Shameful

Troubled vets left without health care benefits.

Every member of Congress should have their pay and vacation suspended and be locked into the chambers of the House and Senate under armed guard until they pass a bill guaranteeing these guys a free pass to any hospital or medical facility they need for the rest of their lives. If any member of Congress attempts to leave the Capitol, they should be arrested, condemned for treason, and sent to Afghanistan to clean latrines until the last soldier is brought home.

  • Hezekiah Garrett

    Have you ever burned 55 gallons of crap with a tank of diesel fuel? That smell!

    I thought you were agin’ torture?

  • David Davies

    Well, it isn’t just Congress which is screwing people over. It is the military itself in the persons of it’s managers. They seem to be affected by the same ‘Zero Tolerance’ bull that gets a 1st grader kicked out of school for having a plastic water ‘gun’. Read through the comments to the article. Certainly soldiers who have been injured in training or combat should have medical benefits forever without being compromised by their discharge status. Those cases are certainly different than a soldier who never is injured or shot at but who commits an offense which gets himself a court-martial and dishonorable discharge. I sympathize with Mark’s outrage but lack a mechanism for locking the congresscritters in the Capitol building until they behave. Write letters to them. Get your friends to write letters. Call. Raise the issue at town hall meetings. Be persistent and annoying. Sadly, that is about the only way to move them.

  • bob

    Veterans being denied medical care is a very old problem. When the military had a giant fire in its records some decades ago they lost records of the majority of men who served in both WW 1 & 2. Those men had to fight and the remaining ones still do to have the government recognize their need for care. Scandalous. It STILL goes on and should be a warning (I wish I didn’t have to say this) to anyone who wants to volunteer for honorable service. If they treated the “greatest” generation this way they certainly will treat you no better. They’re doing it now and nothing seems to able to deter them.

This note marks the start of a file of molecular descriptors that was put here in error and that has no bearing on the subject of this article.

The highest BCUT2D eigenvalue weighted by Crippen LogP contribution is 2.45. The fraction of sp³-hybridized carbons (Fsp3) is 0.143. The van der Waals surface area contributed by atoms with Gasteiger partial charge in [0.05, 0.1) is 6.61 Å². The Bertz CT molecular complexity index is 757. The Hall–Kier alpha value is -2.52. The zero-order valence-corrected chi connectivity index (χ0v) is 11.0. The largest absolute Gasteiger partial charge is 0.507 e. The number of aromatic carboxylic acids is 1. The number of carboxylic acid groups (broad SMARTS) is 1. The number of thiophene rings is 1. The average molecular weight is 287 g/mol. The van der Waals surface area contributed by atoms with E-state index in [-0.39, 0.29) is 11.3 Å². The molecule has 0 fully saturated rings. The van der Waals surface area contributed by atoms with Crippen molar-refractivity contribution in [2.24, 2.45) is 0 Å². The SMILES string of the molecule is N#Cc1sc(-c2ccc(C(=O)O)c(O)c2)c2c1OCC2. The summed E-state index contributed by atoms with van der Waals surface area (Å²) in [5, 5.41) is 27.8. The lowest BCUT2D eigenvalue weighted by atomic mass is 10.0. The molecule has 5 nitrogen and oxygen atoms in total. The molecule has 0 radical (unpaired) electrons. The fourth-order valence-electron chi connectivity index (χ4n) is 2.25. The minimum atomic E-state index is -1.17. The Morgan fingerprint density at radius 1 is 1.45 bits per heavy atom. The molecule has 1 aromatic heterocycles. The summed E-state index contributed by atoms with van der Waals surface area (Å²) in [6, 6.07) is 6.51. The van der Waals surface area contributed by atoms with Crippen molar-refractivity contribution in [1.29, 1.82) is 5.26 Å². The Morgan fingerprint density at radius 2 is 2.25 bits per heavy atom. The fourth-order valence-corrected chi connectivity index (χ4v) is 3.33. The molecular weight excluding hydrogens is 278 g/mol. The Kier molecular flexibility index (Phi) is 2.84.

• Ghosty

    The really horrible thing is that in many of the cases, and most likely in the case presented in the article, the behavior that leads to a less-than-honorable discharge is directly linked to the mental and physical trauma that was a result of the soldier’s service. Brain trauma, PTSD, and even just chronic pain from war injuries could easily lead a person to erratic behavior, or seeking things like marijuana for pain relief (the latter being legal with prescription in Washington State, where the soldier lived, and practically decriminalized even without a prescription here).

    Shameful indeed. Unless the soldier was discharged for being a total disgrace before being shot at or blown up, or even being in a combat zone, I’m more than happy as a taxpayer to contribute to all their medical care for the rest of their lives. Such care shouldn’t be restricted to VA hospitals either, IMO, as they are packed to the gills as it is. In my line of work I make frequent visits to the VA hospital here in Seattle, and it’s depressing to see so many men and women younger than me lined up for an hour for a check up by an overworked doctor.

    Peace and God bless!

  • Frank Weathers

    “For he today that sheds his blood with me
    Shall be my brother; be he ne’er so vile,
    This day shall gentle his condition;”

    Write your Congressional Representative today. This is unconscionable.

  • Richard Johnson